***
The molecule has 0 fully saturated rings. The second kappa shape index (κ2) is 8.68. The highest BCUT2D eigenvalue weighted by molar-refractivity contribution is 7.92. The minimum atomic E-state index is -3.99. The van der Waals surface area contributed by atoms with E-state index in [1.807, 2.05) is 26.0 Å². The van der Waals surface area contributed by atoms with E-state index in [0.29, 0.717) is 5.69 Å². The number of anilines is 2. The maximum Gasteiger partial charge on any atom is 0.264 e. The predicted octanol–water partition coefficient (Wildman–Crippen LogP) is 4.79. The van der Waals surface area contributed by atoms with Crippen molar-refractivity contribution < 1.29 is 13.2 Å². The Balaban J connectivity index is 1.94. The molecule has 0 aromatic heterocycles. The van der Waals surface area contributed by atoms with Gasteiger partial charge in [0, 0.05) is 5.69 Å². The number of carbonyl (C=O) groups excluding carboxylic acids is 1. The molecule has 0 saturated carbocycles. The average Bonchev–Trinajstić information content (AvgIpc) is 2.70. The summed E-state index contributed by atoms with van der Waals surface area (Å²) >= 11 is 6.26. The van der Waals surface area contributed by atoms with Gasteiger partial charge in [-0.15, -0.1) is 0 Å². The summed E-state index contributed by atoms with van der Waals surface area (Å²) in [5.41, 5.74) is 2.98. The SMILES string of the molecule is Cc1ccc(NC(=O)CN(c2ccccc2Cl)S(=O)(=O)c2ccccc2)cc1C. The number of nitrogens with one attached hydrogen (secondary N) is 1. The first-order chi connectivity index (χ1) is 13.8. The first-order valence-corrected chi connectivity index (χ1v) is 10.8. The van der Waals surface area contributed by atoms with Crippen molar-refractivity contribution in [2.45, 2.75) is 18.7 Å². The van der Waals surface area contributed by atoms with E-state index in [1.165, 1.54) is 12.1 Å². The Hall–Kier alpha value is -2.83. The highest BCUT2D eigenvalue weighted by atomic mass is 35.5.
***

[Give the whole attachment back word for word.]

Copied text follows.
The molecule has 0 fully saturated rings. The second kappa shape index (κ2) is 8.68. The highest BCUT2D eigenvalue weighted by molar-refractivity contribution is 7.92. The minimum atomic E-state index is -3.99. The van der Waals surface area contributed by atoms with E-state index in [1.807, 2.05) is 26.0 Å². The van der Waals surface area contributed by atoms with E-state index in [0.29, 0.717) is 5.69 Å². The number of anilines is 2. The maximum Gasteiger partial charge on any atom is 0.264 e. The predicted octanol–water partition coefficient (Wildman–Crippen LogP) is 4.79. The van der Waals surface area contributed by atoms with Crippen molar-refractivity contribution < 1.29 is 13.2 Å². The Balaban J connectivity index is 1.94. The molecule has 0 aromatic heterocycles. The van der Waals surface area contributed by atoms with Gasteiger partial charge in [0, 0.05) is 5.69 Å². The number of carbonyl (C=O) groups excluding carboxylic acids is 1. The molecule has 0 saturated carbocycles. The average Bonchev–Trinajstić information content (AvgIpc) is 2.70. The summed E-state index contributed by atoms with van der Waals surface area (Å²) >= 11 is 6.26. The van der Waals surface area contributed by atoms with Gasteiger partial charge in [-0.15, -0.1) is 0 Å². The summed E-state index contributed by atoms with van der Waals surface area (Å²) in [5.41, 5.74) is 2.98. The SMILES string of the molecule is Cc1ccc(NC(=O)CN(c2ccccc2Cl)S(=O)(=O)c2ccccc2)cc1C. The number of nitrogens with one attached hydrogen (secondary N) is 1. The first-order chi connectivity index (χ1) is 13.8. The first-order valence-corrected chi connectivity index (χ1v) is 10.8. The van der Waals surface area contributed by atoms with Crippen molar-refractivity contribution in [2.45, 2.75) is 18.7 Å². The van der Waals surface area contributed by atoms with E-state index in [1.165, 1.54) is 12.1 Å². The Hall–Kier alpha value is -2.83. The highest BCUT2D eigenvalue weighted by atomic mass is 35.5.